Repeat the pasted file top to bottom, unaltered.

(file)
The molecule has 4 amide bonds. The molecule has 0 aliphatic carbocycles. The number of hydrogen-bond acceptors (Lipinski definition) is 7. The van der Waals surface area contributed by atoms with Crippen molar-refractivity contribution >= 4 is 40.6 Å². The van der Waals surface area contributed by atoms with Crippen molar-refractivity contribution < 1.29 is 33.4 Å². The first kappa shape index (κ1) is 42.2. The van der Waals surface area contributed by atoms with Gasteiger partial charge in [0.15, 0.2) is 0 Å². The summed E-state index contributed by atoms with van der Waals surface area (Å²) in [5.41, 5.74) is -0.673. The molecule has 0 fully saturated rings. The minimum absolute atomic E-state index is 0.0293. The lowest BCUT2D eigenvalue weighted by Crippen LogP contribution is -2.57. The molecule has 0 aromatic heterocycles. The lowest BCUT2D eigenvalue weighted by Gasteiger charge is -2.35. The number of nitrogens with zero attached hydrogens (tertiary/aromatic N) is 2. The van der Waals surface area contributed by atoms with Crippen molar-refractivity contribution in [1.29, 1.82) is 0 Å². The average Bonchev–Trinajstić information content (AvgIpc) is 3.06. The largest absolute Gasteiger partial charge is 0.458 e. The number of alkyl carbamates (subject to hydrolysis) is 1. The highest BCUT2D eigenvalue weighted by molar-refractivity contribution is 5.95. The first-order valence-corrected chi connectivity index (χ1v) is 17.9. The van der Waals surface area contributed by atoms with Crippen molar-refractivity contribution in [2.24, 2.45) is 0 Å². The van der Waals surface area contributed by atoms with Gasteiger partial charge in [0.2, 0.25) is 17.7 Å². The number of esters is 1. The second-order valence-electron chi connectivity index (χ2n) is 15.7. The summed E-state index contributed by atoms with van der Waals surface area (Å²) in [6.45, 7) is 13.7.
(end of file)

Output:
The molecule has 4 amide bonds. The molecule has 0 aliphatic carbocycles. The number of hydrogen-bond acceptors (Lipinski definition) is 7. The van der Waals surface area contributed by atoms with Crippen molar-refractivity contribution >= 4 is 40.6 Å². The van der Waals surface area contributed by atoms with Crippen molar-refractivity contribution < 1.29 is 33.4 Å². The first kappa shape index (κ1) is 42.2. The van der Waals surface area contributed by atoms with Gasteiger partial charge in [0.15, 0.2) is 0 Å². The summed E-state index contributed by atoms with van der Waals surface area (Å²) in [5.41, 5.74) is -0.673. The molecule has 0 fully saturated rings. The minimum absolute atomic E-state index is 0.0293. The lowest BCUT2D eigenvalue weighted by Crippen LogP contribution is -2.57. The molecule has 0 aromatic heterocycles. The lowest BCUT2D eigenvalue weighted by Gasteiger charge is -2.35. The number of nitrogens with zero attached hydrogens (tertiary/aromatic N) is 2. The van der Waals surface area contributed by atoms with Crippen molar-refractivity contribution in [1.29, 1.82) is 0 Å². The average Bonchev–Trinajstić information content (AvgIpc) is 3.06. The largest absolute Gasteiger partial charge is 0.458 e. The number of alkyl carbamates (subject to hydrolysis) is 1. The highest BCUT2D eigenvalue weighted by molar-refractivity contribution is 5.95. The first-order valence-corrected chi connectivity index (χ1v) is 17.9. The van der Waals surface area contributed by atoms with Crippen molar-refractivity contribution in [2.24, 2.45) is 0 Å². The van der Waals surface area contributed by atoms with Gasteiger partial charge in [0.2, 0.25) is 17.7 Å². The number of esters is 1. The second-order valence-electron chi connectivity index (χ2n) is 15.7. The summed E-state index contributed by atoms with van der Waals surface area (Å²) in [6.45, 7) is 13.7.